It was the worst thing I had ever done as an artist. On the easel before me, in the midst of a just completed abstract painting, was a giant arrow pointing heavenward. In a moment of artistic weakness and evangelistic fervor I had brushed it in.

Why such a crudely pious statement? Frankly, it was an attempt to gratify my hunger to make the painting “authentically Christian”—an anxiety not uncommon in believing artists.

Christian painters know that the evangelical community expects their work to be obviously apologetic in content. Any deviation, whether it be a more subtle expression of the Christian faith or experimenting with contemporary styles of painting, and the artist stands accused of pursuing a frivolous career unworthy of the true disciple. It should be no surprise that this climate has strangled the creative talents of many people. Except for Georges Rouault, a Catholic, there has been no great Christian painter in our century. When painters become propagandists their art suffers. We can see this more clearly by assaying the demise of painting in the Soviet Union. What has happened there parallels in many ways what has happened to twentieth century Christian art.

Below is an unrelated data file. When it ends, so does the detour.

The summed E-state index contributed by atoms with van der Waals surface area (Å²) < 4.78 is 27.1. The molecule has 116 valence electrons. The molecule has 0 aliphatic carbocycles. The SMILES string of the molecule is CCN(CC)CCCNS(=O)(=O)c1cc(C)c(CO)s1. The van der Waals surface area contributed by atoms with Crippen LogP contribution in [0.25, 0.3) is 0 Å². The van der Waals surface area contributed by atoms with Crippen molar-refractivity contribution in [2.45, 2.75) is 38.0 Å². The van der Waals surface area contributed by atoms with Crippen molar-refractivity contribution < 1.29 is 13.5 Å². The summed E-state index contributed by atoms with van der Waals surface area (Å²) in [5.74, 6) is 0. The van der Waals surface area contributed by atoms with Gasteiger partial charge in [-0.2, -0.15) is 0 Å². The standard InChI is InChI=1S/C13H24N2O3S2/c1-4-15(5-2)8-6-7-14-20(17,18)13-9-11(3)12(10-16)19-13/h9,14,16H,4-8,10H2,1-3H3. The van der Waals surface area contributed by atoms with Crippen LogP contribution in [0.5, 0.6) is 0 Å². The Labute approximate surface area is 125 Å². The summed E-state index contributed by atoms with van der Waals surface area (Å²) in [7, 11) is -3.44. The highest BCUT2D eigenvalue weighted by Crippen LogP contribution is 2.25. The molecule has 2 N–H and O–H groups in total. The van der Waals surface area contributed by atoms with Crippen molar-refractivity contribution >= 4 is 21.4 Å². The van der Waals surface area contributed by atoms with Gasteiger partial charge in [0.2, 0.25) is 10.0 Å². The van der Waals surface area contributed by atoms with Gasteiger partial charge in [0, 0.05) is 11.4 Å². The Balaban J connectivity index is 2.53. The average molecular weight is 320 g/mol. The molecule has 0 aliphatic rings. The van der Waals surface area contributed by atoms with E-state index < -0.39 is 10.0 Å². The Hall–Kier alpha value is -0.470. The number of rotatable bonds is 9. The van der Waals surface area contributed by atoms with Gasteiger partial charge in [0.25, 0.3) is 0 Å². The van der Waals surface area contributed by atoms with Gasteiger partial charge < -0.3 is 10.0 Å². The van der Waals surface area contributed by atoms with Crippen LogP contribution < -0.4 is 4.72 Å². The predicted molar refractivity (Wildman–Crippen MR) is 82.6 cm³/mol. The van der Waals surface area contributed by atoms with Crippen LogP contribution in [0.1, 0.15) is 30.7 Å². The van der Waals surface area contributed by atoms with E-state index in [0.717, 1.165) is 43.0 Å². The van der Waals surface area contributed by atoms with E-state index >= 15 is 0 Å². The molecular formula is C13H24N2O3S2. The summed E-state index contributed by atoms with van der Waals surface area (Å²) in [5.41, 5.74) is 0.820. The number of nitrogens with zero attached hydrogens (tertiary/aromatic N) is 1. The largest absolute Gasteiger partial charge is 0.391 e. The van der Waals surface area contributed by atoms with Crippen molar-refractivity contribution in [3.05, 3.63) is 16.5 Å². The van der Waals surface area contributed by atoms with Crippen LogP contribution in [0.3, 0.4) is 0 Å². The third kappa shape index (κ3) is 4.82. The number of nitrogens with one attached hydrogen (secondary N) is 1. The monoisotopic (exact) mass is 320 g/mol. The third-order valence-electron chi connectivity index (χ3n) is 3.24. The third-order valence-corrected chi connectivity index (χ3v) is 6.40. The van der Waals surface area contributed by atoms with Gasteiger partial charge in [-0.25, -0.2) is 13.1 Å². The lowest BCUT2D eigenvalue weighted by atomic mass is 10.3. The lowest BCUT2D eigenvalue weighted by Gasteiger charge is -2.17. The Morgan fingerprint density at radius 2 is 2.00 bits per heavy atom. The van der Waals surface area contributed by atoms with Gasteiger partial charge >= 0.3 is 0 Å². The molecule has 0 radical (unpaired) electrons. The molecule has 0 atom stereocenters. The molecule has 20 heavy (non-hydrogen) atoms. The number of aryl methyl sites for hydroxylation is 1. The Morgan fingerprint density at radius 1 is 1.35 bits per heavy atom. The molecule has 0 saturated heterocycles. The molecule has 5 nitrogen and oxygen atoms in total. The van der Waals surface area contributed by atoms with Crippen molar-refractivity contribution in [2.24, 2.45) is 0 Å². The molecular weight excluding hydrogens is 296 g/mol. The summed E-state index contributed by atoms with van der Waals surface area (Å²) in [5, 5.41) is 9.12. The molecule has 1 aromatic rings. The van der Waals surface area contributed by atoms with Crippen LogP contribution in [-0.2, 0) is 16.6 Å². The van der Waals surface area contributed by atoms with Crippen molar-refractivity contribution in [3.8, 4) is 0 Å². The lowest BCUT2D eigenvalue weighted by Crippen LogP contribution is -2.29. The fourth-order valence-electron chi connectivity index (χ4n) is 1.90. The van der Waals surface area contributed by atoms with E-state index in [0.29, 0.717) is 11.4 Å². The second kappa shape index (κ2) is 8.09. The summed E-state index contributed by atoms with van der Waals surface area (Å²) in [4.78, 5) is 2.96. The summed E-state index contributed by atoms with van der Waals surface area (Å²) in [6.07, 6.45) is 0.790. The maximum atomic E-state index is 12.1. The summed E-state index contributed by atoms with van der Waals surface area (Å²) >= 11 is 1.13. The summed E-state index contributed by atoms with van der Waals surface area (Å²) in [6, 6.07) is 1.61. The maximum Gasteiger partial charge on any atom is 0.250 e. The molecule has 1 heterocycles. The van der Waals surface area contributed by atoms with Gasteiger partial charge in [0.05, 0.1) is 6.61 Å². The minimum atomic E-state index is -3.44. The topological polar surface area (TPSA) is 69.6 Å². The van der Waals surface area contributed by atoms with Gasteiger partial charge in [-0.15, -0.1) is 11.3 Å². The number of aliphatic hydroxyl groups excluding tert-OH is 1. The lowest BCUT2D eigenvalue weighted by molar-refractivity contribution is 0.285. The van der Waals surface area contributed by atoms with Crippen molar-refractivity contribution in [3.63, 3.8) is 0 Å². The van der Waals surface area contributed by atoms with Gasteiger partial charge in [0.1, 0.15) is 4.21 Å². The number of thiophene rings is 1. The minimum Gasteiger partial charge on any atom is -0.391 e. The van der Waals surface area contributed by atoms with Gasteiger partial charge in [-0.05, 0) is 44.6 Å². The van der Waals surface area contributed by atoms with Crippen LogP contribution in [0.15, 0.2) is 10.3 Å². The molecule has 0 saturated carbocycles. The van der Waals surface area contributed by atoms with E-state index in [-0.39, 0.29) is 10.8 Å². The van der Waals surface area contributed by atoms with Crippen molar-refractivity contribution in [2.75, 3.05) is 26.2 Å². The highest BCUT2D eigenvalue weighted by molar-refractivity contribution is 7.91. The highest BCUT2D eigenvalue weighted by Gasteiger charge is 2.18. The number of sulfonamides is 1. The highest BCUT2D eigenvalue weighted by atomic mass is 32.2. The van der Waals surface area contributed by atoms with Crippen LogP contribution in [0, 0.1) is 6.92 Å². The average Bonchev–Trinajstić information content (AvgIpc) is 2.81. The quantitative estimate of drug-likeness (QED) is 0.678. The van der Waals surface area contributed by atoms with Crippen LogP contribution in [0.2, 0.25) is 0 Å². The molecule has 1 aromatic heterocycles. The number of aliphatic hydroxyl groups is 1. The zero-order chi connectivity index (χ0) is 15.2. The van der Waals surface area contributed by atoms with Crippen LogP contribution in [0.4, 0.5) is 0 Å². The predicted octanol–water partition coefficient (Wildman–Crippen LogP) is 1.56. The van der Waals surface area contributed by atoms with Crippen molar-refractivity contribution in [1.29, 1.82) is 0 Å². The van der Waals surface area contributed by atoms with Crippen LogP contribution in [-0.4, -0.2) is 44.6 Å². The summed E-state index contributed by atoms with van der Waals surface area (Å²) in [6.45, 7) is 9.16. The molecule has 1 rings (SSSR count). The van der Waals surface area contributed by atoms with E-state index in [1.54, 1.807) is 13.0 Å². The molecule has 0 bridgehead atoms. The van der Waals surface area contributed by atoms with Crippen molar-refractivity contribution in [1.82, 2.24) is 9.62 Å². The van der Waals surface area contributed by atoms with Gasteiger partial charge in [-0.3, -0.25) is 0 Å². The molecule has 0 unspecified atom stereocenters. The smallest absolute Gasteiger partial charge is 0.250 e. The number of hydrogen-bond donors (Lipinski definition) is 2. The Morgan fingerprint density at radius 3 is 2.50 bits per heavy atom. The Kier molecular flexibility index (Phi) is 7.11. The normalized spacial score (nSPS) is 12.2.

Painting never has been the Soviet Union’s leading art form (the Western practice of easel painting was uncommon before the 1700s). Rather, its artists have excelled in music, ballet, and literature. But there was a period, about the time of the Revolution, when Russian painters were on the cutting edge of the avant-garde.

Cultural as well as political upheaval followed 1917—a new art for new society. Chagall and Kandinsky rushed home from their exiles to help in reshaping Soviet painting. But the foremost exponent of revolutionary art was Kasimir Malevich. ...

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